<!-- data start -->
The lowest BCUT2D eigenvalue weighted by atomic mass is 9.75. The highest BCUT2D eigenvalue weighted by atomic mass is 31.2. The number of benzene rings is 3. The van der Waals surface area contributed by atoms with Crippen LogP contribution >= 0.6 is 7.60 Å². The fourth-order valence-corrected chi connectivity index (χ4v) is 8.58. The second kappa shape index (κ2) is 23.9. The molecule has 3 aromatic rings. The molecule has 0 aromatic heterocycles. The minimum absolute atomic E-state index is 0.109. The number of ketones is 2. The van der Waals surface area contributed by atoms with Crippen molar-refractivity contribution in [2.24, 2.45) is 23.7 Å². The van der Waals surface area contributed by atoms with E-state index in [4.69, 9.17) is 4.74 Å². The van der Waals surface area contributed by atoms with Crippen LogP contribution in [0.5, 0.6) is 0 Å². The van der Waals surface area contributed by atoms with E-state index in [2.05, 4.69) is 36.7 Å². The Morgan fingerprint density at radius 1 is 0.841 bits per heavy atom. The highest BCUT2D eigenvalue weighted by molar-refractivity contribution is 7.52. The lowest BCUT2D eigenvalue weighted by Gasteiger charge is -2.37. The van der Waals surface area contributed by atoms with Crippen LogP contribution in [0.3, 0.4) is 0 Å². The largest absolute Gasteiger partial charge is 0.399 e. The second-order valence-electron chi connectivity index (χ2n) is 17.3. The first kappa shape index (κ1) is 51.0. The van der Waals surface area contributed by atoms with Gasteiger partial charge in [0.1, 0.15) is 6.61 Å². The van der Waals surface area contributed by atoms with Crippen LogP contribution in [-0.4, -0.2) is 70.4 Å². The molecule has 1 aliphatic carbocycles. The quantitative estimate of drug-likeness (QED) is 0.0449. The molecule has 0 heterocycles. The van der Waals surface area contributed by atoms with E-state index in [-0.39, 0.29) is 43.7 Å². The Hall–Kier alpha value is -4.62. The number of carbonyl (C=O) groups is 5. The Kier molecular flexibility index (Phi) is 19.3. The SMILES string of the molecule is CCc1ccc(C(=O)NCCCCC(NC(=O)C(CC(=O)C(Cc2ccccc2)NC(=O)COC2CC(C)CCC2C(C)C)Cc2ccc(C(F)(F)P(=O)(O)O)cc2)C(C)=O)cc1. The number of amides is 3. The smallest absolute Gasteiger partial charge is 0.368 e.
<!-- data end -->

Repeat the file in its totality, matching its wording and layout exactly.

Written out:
The lowest BCUT2D eigenvalue weighted by atomic mass is 9.75. The highest BCUT2D eigenvalue weighted by atomic mass is 31.2. The number of benzene rings is 3. The van der Waals surface area contributed by atoms with Crippen LogP contribution >= 0.6 is 7.60 Å². The fourth-order valence-corrected chi connectivity index (χ4v) is 8.58. The second kappa shape index (κ2) is 23.9. The molecule has 3 aromatic rings. The molecule has 0 aromatic heterocycles. The minimum absolute atomic E-state index is 0.109. The number of ketones is 2. The van der Waals surface area contributed by atoms with Crippen molar-refractivity contribution in [2.24, 2.45) is 23.7 Å². The van der Waals surface area contributed by atoms with E-state index in [4.69, 9.17) is 4.74 Å². The van der Waals surface area contributed by atoms with Crippen LogP contribution in [0.5, 0.6) is 0 Å². The van der Waals surface area contributed by atoms with E-state index in [2.05, 4.69) is 36.7 Å². The Morgan fingerprint density at radius 1 is 0.841 bits per heavy atom. The highest BCUT2D eigenvalue weighted by molar-refractivity contribution is 7.52. The lowest BCUT2D eigenvalue weighted by Gasteiger charge is -2.37. The van der Waals surface area contributed by atoms with Crippen LogP contribution in [0.3, 0.4) is 0 Å². The largest absolute Gasteiger partial charge is 0.399 e. The second-order valence-electron chi connectivity index (χ2n) is 17.3. The first kappa shape index (κ1) is 51.0. The van der Waals surface area contributed by atoms with Gasteiger partial charge in [0.1, 0.15) is 6.61 Å². The van der Waals surface area contributed by atoms with Crippen LogP contribution in [-0.4, -0.2) is 70.4 Å². The molecule has 1 aliphatic carbocycles. The quantitative estimate of drug-likeness (QED) is 0.0449. The molecule has 0 heterocycles. The van der Waals surface area contributed by atoms with E-state index in [-0.39, 0.29) is 43.7 Å². The Hall–Kier alpha value is -4.62. The number of carbonyl (C=O) groups is 5. The Kier molecular flexibility index (Phi) is 19.3. The SMILES string of the molecule is CCc1ccc(C(=O)NCCCCC(NC(=O)C(CC(=O)C(Cc2ccccc2)NC(=O)COC2CC(C)CCC2C(C)C)Cc2ccc(C(F)(F)P(=O)(O)O)cc2)C(C)=O)cc1. The number of amides is 3. The smallest absolute Gasteiger partial charge is 0.368 e.